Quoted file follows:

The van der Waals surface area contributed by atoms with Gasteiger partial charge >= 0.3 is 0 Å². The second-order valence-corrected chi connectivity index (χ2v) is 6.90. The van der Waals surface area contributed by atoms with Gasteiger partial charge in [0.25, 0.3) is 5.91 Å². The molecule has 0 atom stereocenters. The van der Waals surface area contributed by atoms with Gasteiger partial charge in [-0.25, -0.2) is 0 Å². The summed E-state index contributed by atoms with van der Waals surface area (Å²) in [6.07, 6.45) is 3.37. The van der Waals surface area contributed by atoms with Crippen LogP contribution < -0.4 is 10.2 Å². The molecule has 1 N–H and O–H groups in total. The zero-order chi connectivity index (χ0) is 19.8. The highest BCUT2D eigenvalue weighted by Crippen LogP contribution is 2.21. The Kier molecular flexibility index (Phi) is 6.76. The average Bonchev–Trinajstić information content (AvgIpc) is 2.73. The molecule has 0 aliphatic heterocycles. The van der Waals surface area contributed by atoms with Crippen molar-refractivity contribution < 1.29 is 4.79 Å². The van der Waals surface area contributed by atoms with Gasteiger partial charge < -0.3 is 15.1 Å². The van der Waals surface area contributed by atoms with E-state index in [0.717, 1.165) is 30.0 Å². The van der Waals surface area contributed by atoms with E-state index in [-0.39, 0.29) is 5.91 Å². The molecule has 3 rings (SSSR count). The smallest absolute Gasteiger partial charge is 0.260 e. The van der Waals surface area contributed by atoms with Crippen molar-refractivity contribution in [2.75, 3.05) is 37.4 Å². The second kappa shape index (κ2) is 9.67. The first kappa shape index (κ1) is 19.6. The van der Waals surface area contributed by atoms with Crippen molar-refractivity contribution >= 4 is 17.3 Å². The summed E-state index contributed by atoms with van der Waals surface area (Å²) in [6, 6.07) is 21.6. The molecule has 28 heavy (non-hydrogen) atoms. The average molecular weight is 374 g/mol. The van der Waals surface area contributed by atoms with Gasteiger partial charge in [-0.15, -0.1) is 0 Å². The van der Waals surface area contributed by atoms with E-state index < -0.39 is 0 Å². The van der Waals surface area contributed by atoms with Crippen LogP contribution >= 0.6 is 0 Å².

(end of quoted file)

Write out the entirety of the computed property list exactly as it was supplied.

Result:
The van der Waals surface area contributed by atoms with Gasteiger partial charge >= 0.3 is 0 Å². The second-order valence-corrected chi connectivity index (χ2v) is 6.90. The van der Waals surface area contributed by atoms with Gasteiger partial charge in [0.25, 0.3) is 5.91 Å². The molecule has 0 atom stereocenters. The van der Waals surface area contributed by atoms with Gasteiger partial charge in [-0.25, -0.2) is 0 Å². The summed E-state index contributed by atoms with van der Waals surface area (Å²) in [6.07, 6.45) is 3.37. The van der Waals surface area contributed by atoms with Crippen LogP contribution < -0.4 is 10.2 Å². The molecule has 1 N–H and O–H groups in total. The zero-order chi connectivity index (χ0) is 19.8. The highest BCUT2D eigenvalue weighted by Crippen LogP contribution is 2.21. The Kier molecular flexibility index (Phi) is 6.76. The average Bonchev–Trinajstić information content (AvgIpc) is 2.73. The molecule has 0 aliphatic heterocycles. The van der Waals surface area contributed by atoms with Crippen molar-refractivity contribution < 1.29 is 4.79 Å². The van der Waals surface area contributed by atoms with Gasteiger partial charge < -0.3 is 15.1 Å². The van der Waals surface area contributed by atoms with E-state index in [0.717, 1.165) is 30.0 Å². The van der Waals surface area contributed by atoms with E-state index in [-0.39, 0.29) is 5.91 Å². The molecule has 3 rings (SSSR count). The smallest absolute Gasteiger partial charge is 0.260 e. The van der Waals surface area contributed by atoms with Crippen molar-refractivity contribution in [2.75, 3.05) is 37.4 Å². The second kappa shape index (κ2) is 9.67. The first kappa shape index (κ1) is 19.6. The van der Waals surface area contributed by atoms with Crippen molar-refractivity contribution >= 4 is 17.3 Å². The summed E-state index contributed by atoms with van der Waals surface area (Å²) in [6, 6.07) is 21.6. The molecule has 28 heavy (non-hydrogen) atoms. The average molecular weight is 374 g/mol. The van der Waals surface area contributed by atoms with Gasteiger partial charge in [-0.15, -0.1) is 0 Å². The van der Waals surface area contributed by atoms with E-state index < -0.39 is 0 Å². The van der Waals surface area contributed by atoms with Crippen LogP contribution >= 0.6 is 0 Å².